I Corinthians 12: 12-30
It’s hard to ignore Paul’s letter to the Corinthians today, not simply because of its length, but we’re at that point where it is truly some of his most poetic writings and a beautiful crescendo to his message to Corinth. Unfortunately, we’ve picked up nearly three quarters into the letter so it also stands outside of the larger context of his message to this community. If you go back to the beginning, Paul begins to question who they have become. There’s a question about the divisiveness in the community and how he has watched it splinter over issues surrounding competition and superiority, so from the beginning he tries to move them to a place of their deeper identity in Christ. Paul, without a doubt, is very much in touch with the fact that he’s born in that image and likeness and understands what it means to be a person or community to be living in Christ and Corinth has strayed. It’s become about exclusion, about who has the greatest gift, about a sense of hierarchy, a reminder of Paul of what happens when we don’t move to the deeper places in our lives and become trapped by what we think is important simply with our eyes.
Paul, though, envisions a very different community and struggles with what he has seen. Paul sees the potential of Corinth but he also sees their own lack of growing in the faith. They have become content with the way it is, which walls them off from going deeper and also begins the splintering of the community. Last week we heard him speak of the gifts coming from one Spirit and next week the climactic reading on love, but today he spells it out through the metaphor of the body and the value of all the parts and a warning about cutting off the parts that have been seen as less viable. If there’s anything we can learn from Paul it is that it is often in the weakest parts of our body that we find the greatest value. We can often learn the most about ourselves and become whole, as he desires, by looking at what we have chose to ignore, the people we have cut off, the ones we have excluded over time.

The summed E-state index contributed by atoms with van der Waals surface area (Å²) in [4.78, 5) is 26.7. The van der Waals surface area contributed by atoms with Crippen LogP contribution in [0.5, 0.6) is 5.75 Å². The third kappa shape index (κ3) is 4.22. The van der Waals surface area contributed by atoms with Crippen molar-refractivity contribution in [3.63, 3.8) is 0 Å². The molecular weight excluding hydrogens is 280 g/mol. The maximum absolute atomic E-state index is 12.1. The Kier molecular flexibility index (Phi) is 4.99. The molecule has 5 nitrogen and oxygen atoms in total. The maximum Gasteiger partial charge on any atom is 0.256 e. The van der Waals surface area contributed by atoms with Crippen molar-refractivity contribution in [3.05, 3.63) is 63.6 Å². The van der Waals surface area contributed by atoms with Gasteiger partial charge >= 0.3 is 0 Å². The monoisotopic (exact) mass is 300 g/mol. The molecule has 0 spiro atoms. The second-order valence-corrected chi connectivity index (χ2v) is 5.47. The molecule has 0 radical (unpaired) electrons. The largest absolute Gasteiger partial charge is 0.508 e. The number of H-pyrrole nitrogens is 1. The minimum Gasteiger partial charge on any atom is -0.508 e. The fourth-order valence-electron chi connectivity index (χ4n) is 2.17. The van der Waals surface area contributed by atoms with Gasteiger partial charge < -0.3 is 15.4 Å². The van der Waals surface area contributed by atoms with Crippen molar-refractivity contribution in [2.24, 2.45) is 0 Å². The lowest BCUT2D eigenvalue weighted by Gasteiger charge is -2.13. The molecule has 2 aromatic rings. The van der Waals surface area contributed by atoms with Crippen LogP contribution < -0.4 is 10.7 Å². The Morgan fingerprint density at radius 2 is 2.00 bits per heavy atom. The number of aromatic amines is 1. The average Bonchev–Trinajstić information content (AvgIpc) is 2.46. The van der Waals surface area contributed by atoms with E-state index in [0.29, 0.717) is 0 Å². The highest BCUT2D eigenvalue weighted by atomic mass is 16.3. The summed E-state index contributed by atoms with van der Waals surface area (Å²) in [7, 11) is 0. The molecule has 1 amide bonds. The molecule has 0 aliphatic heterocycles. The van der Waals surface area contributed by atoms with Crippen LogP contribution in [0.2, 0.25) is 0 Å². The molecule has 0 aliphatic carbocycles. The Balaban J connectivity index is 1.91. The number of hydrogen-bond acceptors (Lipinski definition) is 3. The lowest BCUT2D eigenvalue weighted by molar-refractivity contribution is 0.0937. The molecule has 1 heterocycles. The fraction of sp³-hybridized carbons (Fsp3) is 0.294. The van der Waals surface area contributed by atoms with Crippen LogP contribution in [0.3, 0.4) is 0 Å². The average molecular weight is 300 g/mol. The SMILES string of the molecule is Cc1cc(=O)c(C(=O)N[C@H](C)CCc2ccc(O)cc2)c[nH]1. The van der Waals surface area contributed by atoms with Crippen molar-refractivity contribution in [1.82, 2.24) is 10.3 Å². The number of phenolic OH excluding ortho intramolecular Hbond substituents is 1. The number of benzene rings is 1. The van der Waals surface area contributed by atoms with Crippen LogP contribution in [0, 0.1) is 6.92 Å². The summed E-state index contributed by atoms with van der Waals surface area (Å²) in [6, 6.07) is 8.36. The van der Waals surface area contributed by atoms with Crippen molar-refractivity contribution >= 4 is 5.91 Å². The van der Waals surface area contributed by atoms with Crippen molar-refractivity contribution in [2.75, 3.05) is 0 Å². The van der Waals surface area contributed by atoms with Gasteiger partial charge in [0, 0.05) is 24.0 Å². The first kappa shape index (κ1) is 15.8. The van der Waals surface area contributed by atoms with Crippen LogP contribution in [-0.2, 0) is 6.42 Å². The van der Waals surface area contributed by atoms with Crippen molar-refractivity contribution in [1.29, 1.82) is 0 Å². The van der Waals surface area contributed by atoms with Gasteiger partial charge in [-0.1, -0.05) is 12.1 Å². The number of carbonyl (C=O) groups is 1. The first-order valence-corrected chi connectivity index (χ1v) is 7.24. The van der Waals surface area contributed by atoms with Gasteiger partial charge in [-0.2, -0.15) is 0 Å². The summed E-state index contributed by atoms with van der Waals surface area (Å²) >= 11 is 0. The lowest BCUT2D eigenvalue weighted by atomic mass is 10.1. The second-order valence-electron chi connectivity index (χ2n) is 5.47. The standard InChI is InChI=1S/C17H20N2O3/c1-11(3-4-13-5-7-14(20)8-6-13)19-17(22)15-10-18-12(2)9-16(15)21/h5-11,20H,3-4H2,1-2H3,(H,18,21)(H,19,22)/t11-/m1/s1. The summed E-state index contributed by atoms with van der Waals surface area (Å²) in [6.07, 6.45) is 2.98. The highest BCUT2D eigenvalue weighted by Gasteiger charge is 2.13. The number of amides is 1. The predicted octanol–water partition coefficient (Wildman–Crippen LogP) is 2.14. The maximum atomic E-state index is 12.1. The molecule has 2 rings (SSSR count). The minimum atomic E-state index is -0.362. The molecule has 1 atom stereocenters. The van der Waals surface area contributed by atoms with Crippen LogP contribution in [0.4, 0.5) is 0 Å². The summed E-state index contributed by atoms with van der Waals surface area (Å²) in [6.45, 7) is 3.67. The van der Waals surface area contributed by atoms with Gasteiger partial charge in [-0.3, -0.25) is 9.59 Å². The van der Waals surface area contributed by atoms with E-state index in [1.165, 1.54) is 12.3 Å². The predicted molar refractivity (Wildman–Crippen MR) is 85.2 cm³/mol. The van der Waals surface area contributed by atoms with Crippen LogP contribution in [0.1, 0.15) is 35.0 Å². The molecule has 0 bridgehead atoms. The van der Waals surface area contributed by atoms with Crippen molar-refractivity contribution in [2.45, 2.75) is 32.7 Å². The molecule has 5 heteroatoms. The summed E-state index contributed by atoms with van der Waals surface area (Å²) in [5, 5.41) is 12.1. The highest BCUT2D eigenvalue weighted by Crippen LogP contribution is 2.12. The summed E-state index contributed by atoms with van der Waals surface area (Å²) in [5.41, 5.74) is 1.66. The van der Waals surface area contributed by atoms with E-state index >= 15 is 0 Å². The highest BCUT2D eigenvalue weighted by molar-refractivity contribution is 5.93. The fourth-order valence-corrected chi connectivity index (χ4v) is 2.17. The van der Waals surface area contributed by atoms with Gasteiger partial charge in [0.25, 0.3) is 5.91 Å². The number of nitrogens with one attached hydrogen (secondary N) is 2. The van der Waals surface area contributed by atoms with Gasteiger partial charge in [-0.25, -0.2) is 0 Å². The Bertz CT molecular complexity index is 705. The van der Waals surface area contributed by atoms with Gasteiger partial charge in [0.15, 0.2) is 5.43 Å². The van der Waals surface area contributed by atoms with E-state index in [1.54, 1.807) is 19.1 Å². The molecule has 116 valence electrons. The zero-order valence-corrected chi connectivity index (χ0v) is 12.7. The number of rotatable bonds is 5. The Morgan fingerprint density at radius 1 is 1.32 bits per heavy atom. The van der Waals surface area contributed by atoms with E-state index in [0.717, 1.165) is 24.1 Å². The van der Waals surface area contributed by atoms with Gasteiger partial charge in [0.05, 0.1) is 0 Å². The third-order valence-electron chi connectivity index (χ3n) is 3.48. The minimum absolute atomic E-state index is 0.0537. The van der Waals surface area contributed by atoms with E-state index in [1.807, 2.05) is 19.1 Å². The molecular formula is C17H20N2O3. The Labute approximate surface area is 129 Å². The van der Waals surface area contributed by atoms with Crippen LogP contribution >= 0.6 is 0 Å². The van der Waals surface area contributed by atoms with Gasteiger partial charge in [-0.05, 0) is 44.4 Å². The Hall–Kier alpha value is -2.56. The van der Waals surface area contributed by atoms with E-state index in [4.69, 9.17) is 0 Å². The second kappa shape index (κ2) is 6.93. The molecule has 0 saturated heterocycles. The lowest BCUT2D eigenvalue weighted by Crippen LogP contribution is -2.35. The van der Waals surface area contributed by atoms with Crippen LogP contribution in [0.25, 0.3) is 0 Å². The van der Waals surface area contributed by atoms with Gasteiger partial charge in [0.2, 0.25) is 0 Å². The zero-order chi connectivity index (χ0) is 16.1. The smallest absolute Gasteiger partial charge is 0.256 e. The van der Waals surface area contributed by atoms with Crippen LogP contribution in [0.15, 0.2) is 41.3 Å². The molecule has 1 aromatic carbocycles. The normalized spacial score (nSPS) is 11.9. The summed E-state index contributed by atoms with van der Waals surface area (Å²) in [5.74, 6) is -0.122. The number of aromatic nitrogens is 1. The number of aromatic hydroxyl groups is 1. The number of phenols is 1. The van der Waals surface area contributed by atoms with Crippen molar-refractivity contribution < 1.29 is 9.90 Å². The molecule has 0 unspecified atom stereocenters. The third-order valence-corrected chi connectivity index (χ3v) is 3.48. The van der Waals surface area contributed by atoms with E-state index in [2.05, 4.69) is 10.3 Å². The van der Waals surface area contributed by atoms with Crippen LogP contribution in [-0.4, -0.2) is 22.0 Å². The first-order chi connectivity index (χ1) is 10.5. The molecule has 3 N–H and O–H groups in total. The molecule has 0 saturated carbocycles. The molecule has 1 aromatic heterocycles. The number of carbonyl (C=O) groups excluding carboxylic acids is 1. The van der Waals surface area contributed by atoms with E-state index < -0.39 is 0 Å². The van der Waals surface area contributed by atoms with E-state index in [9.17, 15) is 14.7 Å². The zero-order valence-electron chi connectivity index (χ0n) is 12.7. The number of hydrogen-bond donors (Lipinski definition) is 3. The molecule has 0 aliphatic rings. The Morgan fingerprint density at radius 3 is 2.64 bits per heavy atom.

This is the community that has decided to exclude others from this meal. They have made the point at times to cause scandal in the life of the greater community. They have, in many ways, done harm to themselves by not cutting others off from them but by that very act, excluding themselves from the larger community, creating not a community that welcomes but rather a community that wants to pick and choose who they deem worth to be a part of them. In one of the most beautiful of ways, Paul tries to take them back to their core, to who they really are and what it means to say, “in Christ”. For Paul it means everything to every community that he writes to that we hear throughout the year. Often what appears to be our greatest weakness, the “cause of our downfall” winds up being the “means of our salvation”. Their very sin as a community can lead them to their own demise or can be seen as an invitation to reclaiming themselves “in Christ”. That lies at the heart of what Paul has to say when he writes to these communities, but in particular to the people of Corinth who often just agonized Paul because of what he had witnessed with them.
It’s not to say that Paul thinks any less of all the gifts and all that they contribute to the life of the community. That would miss his point. The very next word can be summed in simply by saying, “but”. All of this is important, but there’s still more. He will go onto to remind them that if it’s not rooted in love, and if it causes splintering and a community turning in on itself, then it’s not rooted in love, then it’s all for naught. As a matter of fact, he continues in this section that if you still think it’s about all of this stuff, competing and comparing, putting yourself above others, and all the rest, then you still remain in a childish faith and have not allowed yourself to grow into an adult in the faith. Read on; it’s right there is writing! When we continue, as community, as country, or even as individuals, hung up on being right and others wrong, splintering ourselves, then there remains a crisis of faith in the community because you’re missing your deeper identity. It’s all well and good, but understand it means the death of the community in the end because you will splinter yourself a part that way. The path forward is to grow in dialogue through our deeper identity, where is a common ground, where there is a mutuality in seeing the other as person, seeing the other as an intricate part of the body and a worthy part of the body.
Paul’s words ring just as true today as they did centuries ago. Whether it’s our own community, the larger community, or certainly our country. We fail to take the deeper journey to a more whole life, a holy life. It had to have broken Paul’s heart along the way as he watched the demise of some of these communities, and more often than not, at their own doing. He watches them become simply about themselves and losing their deeper identity. He watches them stunted in their own growth in faith and lack thereof. For Paul, what matters most is that you remain grounded “in Christ”. When we allow ourselves to fall into that mystery once again, we not only find ourselves connected as a human race, but the promise made by God long ago remains eternal, the promise of life.